Dream takes the centre stage in these stories and is so very cool – all dark and brooding – as he charts the hero’s journey from his imprisonment and the subsequent path through freedom, loss, retribution and eventual forgiveness. He is not alone – the rest of his family ‘The Endless’: Death, Destiny, Despair and Desire do what siblings do best – help or hinder according to their nature. Of course, they all look stunning at the same time. Especially Death – I want to grow up to be her!
They are called graphic novels for a reason – Book 2 ‘The Doll’s House’ has ‘adult themes’ that have haunted me for the last 15 years. The art is amazing, from the traditional cartoon line drawings to the eerie/creepy/spooky/seriously weird-me-out photomontages at the beginning of each story. Definitely not for kids!
Grown up fairy stories – the old fashioned kind where Red Riding Hood gets eaten and the Prince slips on all the blood after stepsisters chop off their heels to fit the glass slipper.
Wednesday, March 01, 2006
Pecked to Death by Ducks
Tim Cahill Vintage 1993 PB 375pp
“During the occupation of Kuwait, Iraqi soldiers often defecated in the finest rooms of the finest houses they could find”
This collection of 42 articles by the esteemed author of such classics as ‘A Wolverine is eating my leg’ and ‘Jaguars ripped my flesh’ originally appeared in such magazines as ‘National Geographic’ ‘Rolling Stone’ and ‘GEO’. An edgier more adventurous Bill Bryson – same humour value.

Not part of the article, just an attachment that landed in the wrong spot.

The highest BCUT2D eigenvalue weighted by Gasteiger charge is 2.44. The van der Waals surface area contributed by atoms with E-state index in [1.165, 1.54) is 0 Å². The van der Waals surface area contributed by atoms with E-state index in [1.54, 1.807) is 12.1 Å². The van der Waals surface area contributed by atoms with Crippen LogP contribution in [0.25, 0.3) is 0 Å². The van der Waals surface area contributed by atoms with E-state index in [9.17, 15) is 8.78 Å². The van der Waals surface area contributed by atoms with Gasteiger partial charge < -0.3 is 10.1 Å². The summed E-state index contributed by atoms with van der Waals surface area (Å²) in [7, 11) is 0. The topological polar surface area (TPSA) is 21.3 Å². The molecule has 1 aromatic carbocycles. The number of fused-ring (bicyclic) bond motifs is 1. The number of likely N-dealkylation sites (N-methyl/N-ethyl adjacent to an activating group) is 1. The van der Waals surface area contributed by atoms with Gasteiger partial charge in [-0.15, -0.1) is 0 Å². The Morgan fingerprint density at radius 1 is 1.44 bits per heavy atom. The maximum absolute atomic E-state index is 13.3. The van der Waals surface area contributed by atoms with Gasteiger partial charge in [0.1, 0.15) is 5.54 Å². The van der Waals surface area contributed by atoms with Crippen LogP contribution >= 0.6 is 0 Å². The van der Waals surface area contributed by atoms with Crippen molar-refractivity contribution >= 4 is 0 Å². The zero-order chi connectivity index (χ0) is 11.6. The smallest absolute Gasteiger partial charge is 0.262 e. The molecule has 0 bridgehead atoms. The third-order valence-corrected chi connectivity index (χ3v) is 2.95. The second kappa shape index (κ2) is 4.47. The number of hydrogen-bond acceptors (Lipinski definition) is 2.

If I was richer and had some kind of fitness, it would be very cool to work my way through this book – sea kayaking off Southern California, rescuing giant sea clams in Tonga, being laughed at by apes on Mount Karisimbi, discovering the pristine gypsum caves of Lechuguilla – it just goes on and on.
Very funny, very enviable. Inspiring to keep me saving so I can trek that Inca Trail in 2009!
Thursday, February 23, 2006
Three Men in a Boat
Jerome K Jerome Wordsworth First Published:1889. This Ed: 1993 185pp
“There were four of us – George and William Samuel Harris, and myself, and Montmorency”
In the days before we relied on ‘The Simpsons’ or ‘Seinfield’ to show us the great truths of our age given life in comic form, there was ‘Three Men in a Boat’. It will outlast them all